The Financial Post reports in its Thursday, May 9, edition that Stephen Poloz, who was appointed Governor of the Bank of Canada six years ago, is now in the final year of his mandate. The Post's Kevin Carmichael writes that it is doubtful Mr. Poloz, at age 62, will apply for a second term.
No BOC governor has served longer than seven years since Gerald Bouey, who was appointed in 1973 and retired in 1987. The Post says Mr. Poloz appears to be in a mood to make some noise ahead of his exit, like calling for changes in the Canadian mortgage market.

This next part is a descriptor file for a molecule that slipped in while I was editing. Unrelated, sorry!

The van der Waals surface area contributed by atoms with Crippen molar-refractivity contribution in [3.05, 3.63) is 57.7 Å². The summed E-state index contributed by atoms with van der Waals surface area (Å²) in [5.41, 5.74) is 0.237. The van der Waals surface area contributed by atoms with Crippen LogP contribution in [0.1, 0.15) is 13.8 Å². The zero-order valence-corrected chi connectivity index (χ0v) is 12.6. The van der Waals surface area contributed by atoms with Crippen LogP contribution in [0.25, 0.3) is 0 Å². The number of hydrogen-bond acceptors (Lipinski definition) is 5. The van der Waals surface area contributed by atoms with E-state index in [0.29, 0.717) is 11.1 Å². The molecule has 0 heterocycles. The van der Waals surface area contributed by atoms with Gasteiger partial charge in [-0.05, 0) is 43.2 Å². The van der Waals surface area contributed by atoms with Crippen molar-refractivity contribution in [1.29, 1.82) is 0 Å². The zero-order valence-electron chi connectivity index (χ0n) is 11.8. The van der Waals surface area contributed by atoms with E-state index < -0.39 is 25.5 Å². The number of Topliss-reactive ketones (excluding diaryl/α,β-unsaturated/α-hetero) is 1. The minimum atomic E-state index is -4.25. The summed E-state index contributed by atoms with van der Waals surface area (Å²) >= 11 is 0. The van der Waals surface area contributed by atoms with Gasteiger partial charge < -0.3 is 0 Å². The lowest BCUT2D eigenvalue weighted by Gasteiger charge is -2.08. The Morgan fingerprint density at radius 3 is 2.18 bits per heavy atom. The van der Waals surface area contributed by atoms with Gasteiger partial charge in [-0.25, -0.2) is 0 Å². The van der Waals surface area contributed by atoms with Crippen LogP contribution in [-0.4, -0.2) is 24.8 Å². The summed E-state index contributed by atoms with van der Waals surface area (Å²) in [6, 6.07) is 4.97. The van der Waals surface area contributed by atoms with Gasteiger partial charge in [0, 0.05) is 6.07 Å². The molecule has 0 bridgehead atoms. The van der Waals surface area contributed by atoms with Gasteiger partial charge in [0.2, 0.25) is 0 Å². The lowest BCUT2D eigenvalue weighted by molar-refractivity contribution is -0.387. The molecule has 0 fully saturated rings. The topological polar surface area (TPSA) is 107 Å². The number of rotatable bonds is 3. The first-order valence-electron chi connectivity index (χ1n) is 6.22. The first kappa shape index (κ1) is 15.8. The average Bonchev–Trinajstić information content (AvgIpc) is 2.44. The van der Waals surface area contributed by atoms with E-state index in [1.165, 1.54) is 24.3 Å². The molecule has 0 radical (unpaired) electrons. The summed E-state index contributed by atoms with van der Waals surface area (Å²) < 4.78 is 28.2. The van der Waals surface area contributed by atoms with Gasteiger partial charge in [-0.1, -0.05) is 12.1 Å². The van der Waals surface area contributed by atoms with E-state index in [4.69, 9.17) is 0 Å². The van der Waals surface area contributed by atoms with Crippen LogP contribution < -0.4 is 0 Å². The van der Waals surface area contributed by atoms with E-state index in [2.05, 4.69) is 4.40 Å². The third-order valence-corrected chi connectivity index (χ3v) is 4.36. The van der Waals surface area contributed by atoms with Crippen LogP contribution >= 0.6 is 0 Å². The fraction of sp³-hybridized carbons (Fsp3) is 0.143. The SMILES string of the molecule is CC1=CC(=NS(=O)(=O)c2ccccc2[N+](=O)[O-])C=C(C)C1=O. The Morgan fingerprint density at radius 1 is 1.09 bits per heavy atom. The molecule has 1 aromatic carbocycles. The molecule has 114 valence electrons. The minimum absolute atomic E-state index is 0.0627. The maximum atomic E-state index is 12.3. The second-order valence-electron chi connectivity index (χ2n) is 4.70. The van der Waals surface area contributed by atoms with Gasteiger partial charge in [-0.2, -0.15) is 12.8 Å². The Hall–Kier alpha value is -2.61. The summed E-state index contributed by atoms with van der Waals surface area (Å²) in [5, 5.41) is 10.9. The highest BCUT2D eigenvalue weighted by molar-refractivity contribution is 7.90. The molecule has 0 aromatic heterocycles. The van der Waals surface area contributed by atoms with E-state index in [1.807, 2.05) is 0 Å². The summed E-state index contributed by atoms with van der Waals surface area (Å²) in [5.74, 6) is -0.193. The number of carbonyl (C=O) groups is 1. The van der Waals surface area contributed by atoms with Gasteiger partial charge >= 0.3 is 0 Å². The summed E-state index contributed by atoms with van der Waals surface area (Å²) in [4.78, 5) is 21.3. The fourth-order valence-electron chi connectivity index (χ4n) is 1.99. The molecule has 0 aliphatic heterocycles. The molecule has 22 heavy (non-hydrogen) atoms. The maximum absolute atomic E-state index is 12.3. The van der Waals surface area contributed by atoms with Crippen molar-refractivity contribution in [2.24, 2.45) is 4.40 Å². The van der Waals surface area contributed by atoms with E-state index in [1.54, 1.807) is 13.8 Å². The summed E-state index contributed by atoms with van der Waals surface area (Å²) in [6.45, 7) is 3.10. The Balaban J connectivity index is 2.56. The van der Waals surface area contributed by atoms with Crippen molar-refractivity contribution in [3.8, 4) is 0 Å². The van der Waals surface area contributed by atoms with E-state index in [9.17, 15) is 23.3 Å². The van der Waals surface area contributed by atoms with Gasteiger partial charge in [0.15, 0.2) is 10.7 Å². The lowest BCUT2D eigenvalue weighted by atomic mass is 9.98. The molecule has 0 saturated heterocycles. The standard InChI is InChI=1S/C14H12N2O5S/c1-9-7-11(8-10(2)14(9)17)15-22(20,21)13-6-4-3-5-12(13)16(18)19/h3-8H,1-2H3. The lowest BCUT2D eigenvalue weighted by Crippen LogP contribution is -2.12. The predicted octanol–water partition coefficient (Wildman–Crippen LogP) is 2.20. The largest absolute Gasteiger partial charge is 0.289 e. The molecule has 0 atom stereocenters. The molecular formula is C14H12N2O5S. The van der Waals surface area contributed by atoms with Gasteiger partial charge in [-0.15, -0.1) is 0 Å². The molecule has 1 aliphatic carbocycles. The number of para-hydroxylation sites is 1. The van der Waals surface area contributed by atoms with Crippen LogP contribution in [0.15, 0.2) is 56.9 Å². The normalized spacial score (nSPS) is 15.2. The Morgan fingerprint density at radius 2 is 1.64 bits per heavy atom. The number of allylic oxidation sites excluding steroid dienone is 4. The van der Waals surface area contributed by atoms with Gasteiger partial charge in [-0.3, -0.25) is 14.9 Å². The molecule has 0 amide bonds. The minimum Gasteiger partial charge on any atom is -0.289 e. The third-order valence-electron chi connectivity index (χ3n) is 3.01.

He wondered aloud this week why almost half of all mortgages issued by a supposedly competitive financial system are for five years at fixed rates. He lamented the failure of Canada's sophisticated bankers to create a secondary market for mortgage-backed securities that are not guaranteed by the federal treasury. He criticized them for lacking imagination. He said, "There are many other possible variations on mortgage design, so many that it makes me wonder why so little has happened in my lifetime." Surely Mr. Poloz knows little has happened because a five-member oligopoly that splits gargantuan profits has little incentive to mess with a good thing.
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